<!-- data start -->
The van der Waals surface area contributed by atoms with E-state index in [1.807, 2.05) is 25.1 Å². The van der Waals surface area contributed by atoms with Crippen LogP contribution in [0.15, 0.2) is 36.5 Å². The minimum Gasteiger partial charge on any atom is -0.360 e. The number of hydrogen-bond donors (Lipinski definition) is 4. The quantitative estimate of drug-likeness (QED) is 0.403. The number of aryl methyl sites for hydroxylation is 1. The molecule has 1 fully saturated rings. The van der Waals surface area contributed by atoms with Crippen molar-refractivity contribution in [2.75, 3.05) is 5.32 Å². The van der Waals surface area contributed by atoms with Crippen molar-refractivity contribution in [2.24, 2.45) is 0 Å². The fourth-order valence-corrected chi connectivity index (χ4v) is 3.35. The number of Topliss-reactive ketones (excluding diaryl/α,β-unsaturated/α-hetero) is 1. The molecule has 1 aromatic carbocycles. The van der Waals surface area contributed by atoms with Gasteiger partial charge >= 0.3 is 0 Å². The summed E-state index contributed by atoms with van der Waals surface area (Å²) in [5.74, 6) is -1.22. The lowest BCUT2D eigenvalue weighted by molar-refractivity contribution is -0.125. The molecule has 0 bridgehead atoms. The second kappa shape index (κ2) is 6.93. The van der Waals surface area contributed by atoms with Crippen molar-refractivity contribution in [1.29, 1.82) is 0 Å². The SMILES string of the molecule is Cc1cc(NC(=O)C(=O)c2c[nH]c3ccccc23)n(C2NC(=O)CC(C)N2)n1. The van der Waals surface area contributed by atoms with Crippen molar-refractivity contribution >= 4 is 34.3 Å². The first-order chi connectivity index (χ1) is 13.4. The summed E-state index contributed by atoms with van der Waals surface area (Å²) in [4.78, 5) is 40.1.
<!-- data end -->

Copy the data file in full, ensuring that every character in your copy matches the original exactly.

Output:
The van der Waals surface area contributed by atoms with E-state index in [1.807, 2.05) is 25.1 Å². The van der Waals surface area contributed by atoms with Crippen LogP contribution in [0.15, 0.2) is 36.5 Å². The minimum Gasteiger partial charge on any atom is -0.360 e. The number of hydrogen-bond donors (Lipinski definition) is 4. The quantitative estimate of drug-likeness (QED) is 0.403. The number of aryl methyl sites for hydroxylation is 1. The molecule has 1 fully saturated rings. The van der Waals surface area contributed by atoms with Crippen molar-refractivity contribution in [2.75, 3.05) is 5.32 Å². The van der Waals surface area contributed by atoms with Crippen molar-refractivity contribution in [2.24, 2.45) is 0 Å². The fourth-order valence-corrected chi connectivity index (χ4v) is 3.35. The number of Topliss-reactive ketones (excluding diaryl/α,β-unsaturated/α-hetero) is 1. The molecule has 1 aromatic carbocycles. The van der Waals surface area contributed by atoms with Gasteiger partial charge >= 0.3 is 0 Å². The summed E-state index contributed by atoms with van der Waals surface area (Å²) in [5.74, 6) is -1.22. The lowest BCUT2D eigenvalue weighted by molar-refractivity contribution is -0.125. The molecule has 0 bridgehead atoms. The second kappa shape index (κ2) is 6.93. The van der Waals surface area contributed by atoms with Crippen molar-refractivity contribution in [1.29, 1.82) is 0 Å². The SMILES string of the molecule is Cc1cc(NC(=O)C(=O)c2c[nH]c3ccccc23)n(C2NC(=O)CC(C)N2)n1. The van der Waals surface area contributed by atoms with Crippen molar-refractivity contribution >= 4 is 34.3 Å². The first-order chi connectivity index (χ1) is 13.4. The summed E-state index contributed by atoms with van der Waals surface area (Å²) in [4.78, 5) is 40.1.